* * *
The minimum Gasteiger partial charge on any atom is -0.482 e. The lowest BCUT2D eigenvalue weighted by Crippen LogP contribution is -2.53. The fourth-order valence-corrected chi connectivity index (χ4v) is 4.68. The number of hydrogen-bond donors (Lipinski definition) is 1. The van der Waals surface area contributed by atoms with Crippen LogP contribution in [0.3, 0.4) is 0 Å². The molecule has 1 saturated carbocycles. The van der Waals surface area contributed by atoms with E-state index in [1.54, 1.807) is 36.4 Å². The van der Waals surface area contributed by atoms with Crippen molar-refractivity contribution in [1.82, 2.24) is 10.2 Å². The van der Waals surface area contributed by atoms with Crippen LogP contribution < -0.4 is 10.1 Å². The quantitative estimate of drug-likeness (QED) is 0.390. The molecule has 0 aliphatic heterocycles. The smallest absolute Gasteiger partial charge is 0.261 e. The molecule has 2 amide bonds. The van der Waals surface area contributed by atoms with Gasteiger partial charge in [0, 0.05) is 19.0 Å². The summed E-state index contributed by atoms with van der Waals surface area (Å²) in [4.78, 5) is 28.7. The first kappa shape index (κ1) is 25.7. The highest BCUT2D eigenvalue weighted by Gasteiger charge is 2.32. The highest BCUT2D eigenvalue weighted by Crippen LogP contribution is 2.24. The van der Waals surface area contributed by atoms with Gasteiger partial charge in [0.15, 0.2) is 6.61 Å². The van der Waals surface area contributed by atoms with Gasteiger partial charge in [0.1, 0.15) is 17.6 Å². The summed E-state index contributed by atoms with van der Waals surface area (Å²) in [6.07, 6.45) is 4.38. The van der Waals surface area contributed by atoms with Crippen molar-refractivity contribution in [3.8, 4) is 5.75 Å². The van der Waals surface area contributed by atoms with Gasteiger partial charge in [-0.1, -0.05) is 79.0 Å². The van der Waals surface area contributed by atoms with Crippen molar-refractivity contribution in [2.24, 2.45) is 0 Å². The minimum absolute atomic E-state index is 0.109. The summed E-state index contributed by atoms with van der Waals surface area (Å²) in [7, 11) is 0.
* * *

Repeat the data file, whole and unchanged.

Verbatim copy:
The minimum Gasteiger partial charge on any atom is -0.482 e. The lowest BCUT2D eigenvalue weighted by Crippen LogP contribution is -2.53. The fourth-order valence-corrected chi connectivity index (χ4v) is 4.68. The number of hydrogen-bond donors (Lipinski definition) is 1. The van der Waals surface area contributed by atoms with Crippen LogP contribution in [0.3, 0.4) is 0 Å². The molecule has 1 saturated carbocycles. The van der Waals surface area contributed by atoms with E-state index in [1.54, 1.807) is 36.4 Å². The van der Waals surface area contributed by atoms with Crippen molar-refractivity contribution in [1.82, 2.24) is 10.2 Å². The van der Waals surface area contributed by atoms with Crippen LogP contribution < -0.4 is 10.1 Å². The quantitative estimate of drug-likeness (QED) is 0.390. The molecule has 0 aliphatic heterocycles. The smallest absolute Gasteiger partial charge is 0.261 e. The molecule has 2 amide bonds. The van der Waals surface area contributed by atoms with Gasteiger partial charge in [0, 0.05) is 19.0 Å². The summed E-state index contributed by atoms with van der Waals surface area (Å²) in [4.78, 5) is 28.7. The first kappa shape index (κ1) is 25.7. The highest BCUT2D eigenvalue weighted by Gasteiger charge is 2.32. The highest BCUT2D eigenvalue weighted by Crippen LogP contribution is 2.24. The van der Waals surface area contributed by atoms with Gasteiger partial charge in [0.15, 0.2) is 6.61 Å². The van der Waals surface area contributed by atoms with Gasteiger partial charge in [0.1, 0.15) is 17.6 Å². The summed E-state index contributed by atoms with van der Waals surface area (Å²) in [6.07, 6.45) is 4.38. The van der Waals surface area contributed by atoms with Crippen molar-refractivity contribution in [3.8, 4) is 5.75 Å². The van der Waals surface area contributed by atoms with Gasteiger partial charge in [-0.1, -0.05) is 79.0 Å². The van der Waals surface area contributed by atoms with Crippen molar-refractivity contribution in [2.24, 2.45) is 0 Å². The minimum absolute atomic E-state index is 0.109. The summed E-state index contributed by atoms with van der Waals surface area (Å²) in [7, 11) is 0.